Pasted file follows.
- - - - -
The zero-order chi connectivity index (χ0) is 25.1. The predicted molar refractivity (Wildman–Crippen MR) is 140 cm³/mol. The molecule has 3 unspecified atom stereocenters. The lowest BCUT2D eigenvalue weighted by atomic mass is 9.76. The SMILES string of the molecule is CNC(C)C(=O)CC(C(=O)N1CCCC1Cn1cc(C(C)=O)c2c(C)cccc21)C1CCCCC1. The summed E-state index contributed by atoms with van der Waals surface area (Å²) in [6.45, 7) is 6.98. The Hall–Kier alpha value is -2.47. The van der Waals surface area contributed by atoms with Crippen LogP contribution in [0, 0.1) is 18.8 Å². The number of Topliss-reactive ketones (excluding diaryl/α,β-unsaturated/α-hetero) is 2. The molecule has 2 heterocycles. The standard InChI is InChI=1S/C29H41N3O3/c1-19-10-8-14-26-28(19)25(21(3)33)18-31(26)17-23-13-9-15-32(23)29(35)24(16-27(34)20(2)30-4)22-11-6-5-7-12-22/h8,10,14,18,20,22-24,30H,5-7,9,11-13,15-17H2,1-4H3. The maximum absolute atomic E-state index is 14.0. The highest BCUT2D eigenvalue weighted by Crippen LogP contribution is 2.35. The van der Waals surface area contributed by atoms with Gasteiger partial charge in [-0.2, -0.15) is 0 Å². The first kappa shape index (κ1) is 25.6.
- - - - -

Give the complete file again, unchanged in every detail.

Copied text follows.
The zero-order chi connectivity index (χ0) is 25.1. The predicted molar refractivity (Wildman–Crippen MR) is 140 cm³/mol. The molecule has 3 unspecified atom stereocenters. The lowest BCUT2D eigenvalue weighted by atomic mass is 9.76. The SMILES string of the molecule is CNC(C)C(=O)CC(C(=O)N1CCCC1Cn1cc(C(C)=O)c2c(C)cccc21)C1CCCCC1. The summed E-state index contributed by atoms with van der Waals surface area (Å²) in [6.45, 7) is 6.98. The Hall–Kier alpha value is -2.47. The van der Waals surface area contributed by atoms with Crippen LogP contribution in [0, 0.1) is 18.8 Å². The number of Topliss-reactive ketones (excluding diaryl/α,β-unsaturated/α-hetero) is 2. The molecule has 2 heterocycles. The standard InChI is InChI=1S/C29H41N3O3/c1-19-10-8-14-26-28(19)25(21(3)33)18-31(26)17-23-13-9-15-32(23)29(35)24(16-27(34)20(2)30-4)22-11-6-5-7-12-22/h8,10,14,18,20,22-24,30H,5-7,9,11-13,15-17H2,1-4H3. The maximum absolute atomic E-state index is 14.0. The highest BCUT2D eigenvalue weighted by Crippen LogP contribution is 2.35. The van der Waals surface area contributed by atoms with Gasteiger partial charge in [-0.2, -0.15) is 0 Å². The first kappa shape index (κ1) is 25.6.